Originally published on Tue June 24, 2014 10:40 am
Increases in health costs will accelerate next year, but changes in how people buy care will help keep the hikes from reaching the speed seen several years ago, PricewaterhouseCoopers says.
The prediction, based on interviews and modeling, splits the difference between hopes that costs will stay tame and fears that they're off to the races after having been slow since the 2008 financial crisis.
Our third Health Equity Forum is a project we’ve been working on for a few years now with our partners at Connecticut Health Foundation, exploring the idea of health equity in Connecticut. How do we make sure that everyone has the best possible health outcomes regardless of race, regardless of how much money you have?
It’s a tricky issue for policy makers, which is why we’re so glad to have as the basis for our conversation a new set of information called the Connecticut Health Care Survey. Six organizations came together to put out this report, which is drawn from some 5400 households interviewed.
Historically, people with epilepsy were thought to be possessed by demons. Research has come a long way since then, but epilepsy remains mysterious. The Centers for Disease Control and Prevention estimates that one in 26 people will be diagnosed with epilepsy in their lives. Annually, it costs more than $15 billion in medical costs and reduced work production.
It's not something you'd immediately associate with staying healthy: video games. A professor at Quinnipiac University is exploring whether or not digital avatars can encourage gay men in Mexico City to get tested regularly for HIV.
Lyme is a problematic disease. It can be tough to treat, and even tougher to diagnose. The Food and Drug Administration recommends a test that works fairly well. It identifies about 300,000 new cases of Lyme disease a year, mostly in the northeast.
In his New York Times bestseller Happier, positive psychology expert Tal Ben-Shahar taught us how to become happier through simple exercises. Now, in Choose the Life You Want, he has a new, life-changing lesson to share.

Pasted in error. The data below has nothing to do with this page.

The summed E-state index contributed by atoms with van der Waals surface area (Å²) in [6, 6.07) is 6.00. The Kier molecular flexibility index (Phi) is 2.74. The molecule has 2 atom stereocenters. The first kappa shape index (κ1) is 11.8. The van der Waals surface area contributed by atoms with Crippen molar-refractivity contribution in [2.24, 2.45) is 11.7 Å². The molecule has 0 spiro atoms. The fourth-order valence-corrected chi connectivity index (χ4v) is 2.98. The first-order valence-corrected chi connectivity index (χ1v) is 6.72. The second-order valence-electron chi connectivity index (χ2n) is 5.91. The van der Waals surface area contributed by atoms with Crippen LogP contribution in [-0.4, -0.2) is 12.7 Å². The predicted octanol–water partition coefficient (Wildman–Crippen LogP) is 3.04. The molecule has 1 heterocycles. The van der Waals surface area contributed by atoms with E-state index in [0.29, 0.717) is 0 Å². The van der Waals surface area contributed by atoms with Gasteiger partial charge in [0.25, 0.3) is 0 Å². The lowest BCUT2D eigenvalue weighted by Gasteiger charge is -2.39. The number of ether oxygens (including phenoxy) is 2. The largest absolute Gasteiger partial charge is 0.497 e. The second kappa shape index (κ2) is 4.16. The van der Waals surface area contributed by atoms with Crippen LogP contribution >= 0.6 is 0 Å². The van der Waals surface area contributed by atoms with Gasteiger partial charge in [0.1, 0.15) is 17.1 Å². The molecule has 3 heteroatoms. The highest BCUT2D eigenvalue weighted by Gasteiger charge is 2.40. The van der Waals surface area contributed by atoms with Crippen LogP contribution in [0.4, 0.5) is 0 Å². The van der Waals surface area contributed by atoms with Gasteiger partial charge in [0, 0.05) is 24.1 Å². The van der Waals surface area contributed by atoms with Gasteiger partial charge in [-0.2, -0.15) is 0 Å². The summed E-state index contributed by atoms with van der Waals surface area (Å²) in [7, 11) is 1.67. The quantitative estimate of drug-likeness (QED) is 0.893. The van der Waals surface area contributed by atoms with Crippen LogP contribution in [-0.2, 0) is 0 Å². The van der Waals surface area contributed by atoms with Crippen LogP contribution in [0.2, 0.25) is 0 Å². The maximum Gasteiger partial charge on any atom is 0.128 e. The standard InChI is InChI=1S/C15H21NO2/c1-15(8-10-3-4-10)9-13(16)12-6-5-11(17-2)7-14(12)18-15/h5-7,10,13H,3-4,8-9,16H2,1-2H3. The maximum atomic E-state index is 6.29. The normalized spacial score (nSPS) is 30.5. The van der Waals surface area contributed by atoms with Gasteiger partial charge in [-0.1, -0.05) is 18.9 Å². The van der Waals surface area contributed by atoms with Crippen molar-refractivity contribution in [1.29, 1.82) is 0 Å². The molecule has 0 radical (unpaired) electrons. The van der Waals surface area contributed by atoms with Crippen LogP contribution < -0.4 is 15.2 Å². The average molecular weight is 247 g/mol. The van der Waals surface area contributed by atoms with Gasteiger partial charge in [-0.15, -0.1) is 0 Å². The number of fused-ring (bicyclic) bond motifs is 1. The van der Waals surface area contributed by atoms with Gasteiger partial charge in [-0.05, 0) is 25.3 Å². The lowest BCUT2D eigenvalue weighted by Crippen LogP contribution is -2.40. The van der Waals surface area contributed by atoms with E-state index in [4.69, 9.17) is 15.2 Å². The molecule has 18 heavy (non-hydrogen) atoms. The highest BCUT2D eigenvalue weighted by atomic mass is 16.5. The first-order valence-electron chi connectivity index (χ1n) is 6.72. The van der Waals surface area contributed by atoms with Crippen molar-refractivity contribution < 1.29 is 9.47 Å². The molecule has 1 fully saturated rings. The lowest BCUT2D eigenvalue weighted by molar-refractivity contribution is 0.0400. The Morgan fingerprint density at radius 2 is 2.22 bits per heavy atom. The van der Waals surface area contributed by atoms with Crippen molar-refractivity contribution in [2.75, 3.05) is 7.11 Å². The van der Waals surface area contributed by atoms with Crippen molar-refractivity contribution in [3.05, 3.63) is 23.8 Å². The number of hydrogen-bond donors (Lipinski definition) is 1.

Originally published on Wed June 18, 2014 12:20 pm
Editors' Note: This post has been revised to clarify and correct reporting on the findings of the bike helmet study. The researchers looked at head injuries, not just brain injuries, so the descriptions have been changed to head injuries throughout. The lead researcher said in response to follow-up questions that the study was designed to look at the risk of head injuries as a proportion of all injuries related to bicycling, so the headline and descriptions of the work have been changed to reflect that distinction.
Cigarette smoking among U.S. high school students has dropped to the lowest level in 22 years, federal health officials reported Thursday.
The percentage of students who reported smoking a cigarette at least one day in the last 30 days fell to 15.7 percent in 2013, according to the National Youth Risk Behavior Survey, a large federal survey that has been tracking youth smoking since 1991.
A San Francisco law now permits the sheriff's department to enroll inmates in health insurance policies under the Affordable Care Act — policies designed to cover medical care after a prisoner's release. Sheriff Ross Mirkarimi believes that making sure people have health coverage when they leave jail will help keep them from committing another crime and coming back.
You probably recognize actor Kimberly Williams-Paisley. She got her start in the Steve Martin movie, "Father of the Bride," and has starred in multiple TV sitcoms, including "Two and A Half Men" and "Nashville."
Williams-Paisley is a writer, too, and she recently shared the challenges her family faced after her mother was diagnosed with primary progressive aphasia in 2005.
Have you ever craved a salad, I mean really craved a salad because you've been eating a lot of freeze-dried meat and beans?